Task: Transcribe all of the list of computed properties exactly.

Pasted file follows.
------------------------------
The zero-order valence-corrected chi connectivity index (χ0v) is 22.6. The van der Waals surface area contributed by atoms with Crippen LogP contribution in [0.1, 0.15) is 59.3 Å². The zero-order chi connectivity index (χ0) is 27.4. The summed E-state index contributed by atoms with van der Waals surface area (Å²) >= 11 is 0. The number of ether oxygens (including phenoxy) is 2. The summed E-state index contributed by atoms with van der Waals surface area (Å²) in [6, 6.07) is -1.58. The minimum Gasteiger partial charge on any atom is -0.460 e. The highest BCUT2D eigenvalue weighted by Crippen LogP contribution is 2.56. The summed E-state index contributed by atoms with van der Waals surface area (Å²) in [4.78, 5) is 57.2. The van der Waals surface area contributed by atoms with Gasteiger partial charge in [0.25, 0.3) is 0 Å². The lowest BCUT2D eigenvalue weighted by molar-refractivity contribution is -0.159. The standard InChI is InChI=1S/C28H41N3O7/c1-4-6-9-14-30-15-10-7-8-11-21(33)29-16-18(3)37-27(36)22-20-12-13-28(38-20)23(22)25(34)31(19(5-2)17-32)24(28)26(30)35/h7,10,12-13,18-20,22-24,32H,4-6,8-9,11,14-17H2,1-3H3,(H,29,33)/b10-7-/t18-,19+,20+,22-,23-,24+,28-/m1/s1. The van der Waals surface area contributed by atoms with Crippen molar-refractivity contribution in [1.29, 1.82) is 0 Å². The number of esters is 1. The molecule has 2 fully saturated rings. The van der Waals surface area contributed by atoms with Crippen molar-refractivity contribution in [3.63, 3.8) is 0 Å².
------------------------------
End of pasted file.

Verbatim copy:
The zero-order valence-corrected chi connectivity index (χ0v) is 22.6. The van der Waals surface area contributed by atoms with Crippen LogP contribution in [0.1, 0.15) is 59.3 Å². The zero-order chi connectivity index (χ0) is 27.4. The summed E-state index contributed by atoms with van der Waals surface area (Å²) >= 11 is 0. The number of ether oxygens (including phenoxy) is 2. The summed E-state index contributed by atoms with van der Waals surface area (Å²) in [6, 6.07) is -1.58. The minimum Gasteiger partial charge on any atom is -0.460 e. The highest BCUT2D eigenvalue weighted by Crippen LogP contribution is 2.56. The summed E-state index contributed by atoms with van der Waals surface area (Å²) in [4.78, 5) is 57.2. The van der Waals surface area contributed by atoms with Gasteiger partial charge in [0.25, 0.3) is 0 Å². The lowest BCUT2D eigenvalue weighted by molar-refractivity contribution is -0.159. The standard InChI is InChI=1S/C28H41N3O7/c1-4-6-9-14-30-15-10-7-8-11-21(33)29-16-18(3)37-27(36)22-20-12-13-28(38-20)23(22)25(34)31(19(5-2)17-32)24(28)26(30)35/h7,10,12-13,18-20,22-24,32H,4-6,8-9,11,14-17H2,1-3H3,(H,29,33)/b10-7-/t18-,19+,20+,22-,23-,24+,28-/m1/s1. The van der Waals surface area contributed by atoms with Crippen molar-refractivity contribution in [1.29, 1.82) is 0 Å². The number of esters is 1. The molecule has 2 fully saturated rings. The van der Waals surface area contributed by atoms with Crippen molar-refractivity contribution in [3.63, 3.8) is 0 Å².